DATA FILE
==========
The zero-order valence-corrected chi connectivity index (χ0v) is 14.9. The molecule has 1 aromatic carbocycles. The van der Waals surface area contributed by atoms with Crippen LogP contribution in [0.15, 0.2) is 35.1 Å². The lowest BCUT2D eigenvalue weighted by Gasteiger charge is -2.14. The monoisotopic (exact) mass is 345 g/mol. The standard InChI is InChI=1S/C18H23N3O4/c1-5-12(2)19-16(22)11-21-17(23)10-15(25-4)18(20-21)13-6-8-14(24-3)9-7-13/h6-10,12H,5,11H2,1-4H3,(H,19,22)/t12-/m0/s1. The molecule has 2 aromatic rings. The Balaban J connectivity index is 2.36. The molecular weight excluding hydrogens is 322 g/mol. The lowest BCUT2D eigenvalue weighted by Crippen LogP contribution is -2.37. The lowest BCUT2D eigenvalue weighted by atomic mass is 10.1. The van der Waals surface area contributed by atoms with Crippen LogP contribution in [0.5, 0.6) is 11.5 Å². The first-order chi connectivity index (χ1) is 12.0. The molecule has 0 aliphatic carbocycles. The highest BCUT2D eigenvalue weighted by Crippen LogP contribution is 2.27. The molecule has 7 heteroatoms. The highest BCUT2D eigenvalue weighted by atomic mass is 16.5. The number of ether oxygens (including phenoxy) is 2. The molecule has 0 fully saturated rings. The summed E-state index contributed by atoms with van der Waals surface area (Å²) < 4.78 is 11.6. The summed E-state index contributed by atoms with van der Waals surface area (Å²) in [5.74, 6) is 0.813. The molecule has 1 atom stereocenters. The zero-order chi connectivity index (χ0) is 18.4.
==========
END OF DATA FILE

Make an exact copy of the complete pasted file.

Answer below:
The zero-order valence-corrected chi connectivity index (χ0v) is 14.9. The molecule has 1 aromatic carbocycles. The van der Waals surface area contributed by atoms with Crippen LogP contribution in [0.15, 0.2) is 35.1 Å². The lowest BCUT2D eigenvalue weighted by Gasteiger charge is -2.14. The monoisotopic (exact) mass is 345 g/mol. The standard InChI is InChI=1S/C18H23N3O4/c1-5-12(2)19-16(22)11-21-17(23)10-15(25-4)18(20-21)13-6-8-14(24-3)9-7-13/h6-10,12H,5,11H2,1-4H3,(H,19,22)/t12-/m0/s1. The molecule has 2 aromatic rings. The Balaban J connectivity index is 2.36. The molecular weight excluding hydrogens is 322 g/mol. The lowest BCUT2D eigenvalue weighted by Crippen LogP contribution is -2.37. The lowest BCUT2D eigenvalue weighted by atomic mass is 10.1. The van der Waals surface area contributed by atoms with Crippen LogP contribution in [0.5, 0.6) is 11.5 Å². The first-order chi connectivity index (χ1) is 12.0. The molecule has 0 aliphatic carbocycles. The highest BCUT2D eigenvalue weighted by Crippen LogP contribution is 2.27. The molecule has 7 heteroatoms. The highest BCUT2D eigenvalue weighted by atomic mass is 16.5. The number of ether oxygens (including phenoxy) is 2. The molecule has 0 fully saturated rings. The summed E-state index contributed by atoms with van der Waals surface area (Å²) < 4.78 is 11.6. The summed E-state index contributed by atoms with van der Waals surface area (Å²) in [5.74, 6) is 0.813. The molecule has 1 atom stereocenters. The zero-order chi connectivity index (χ0) is 18.4.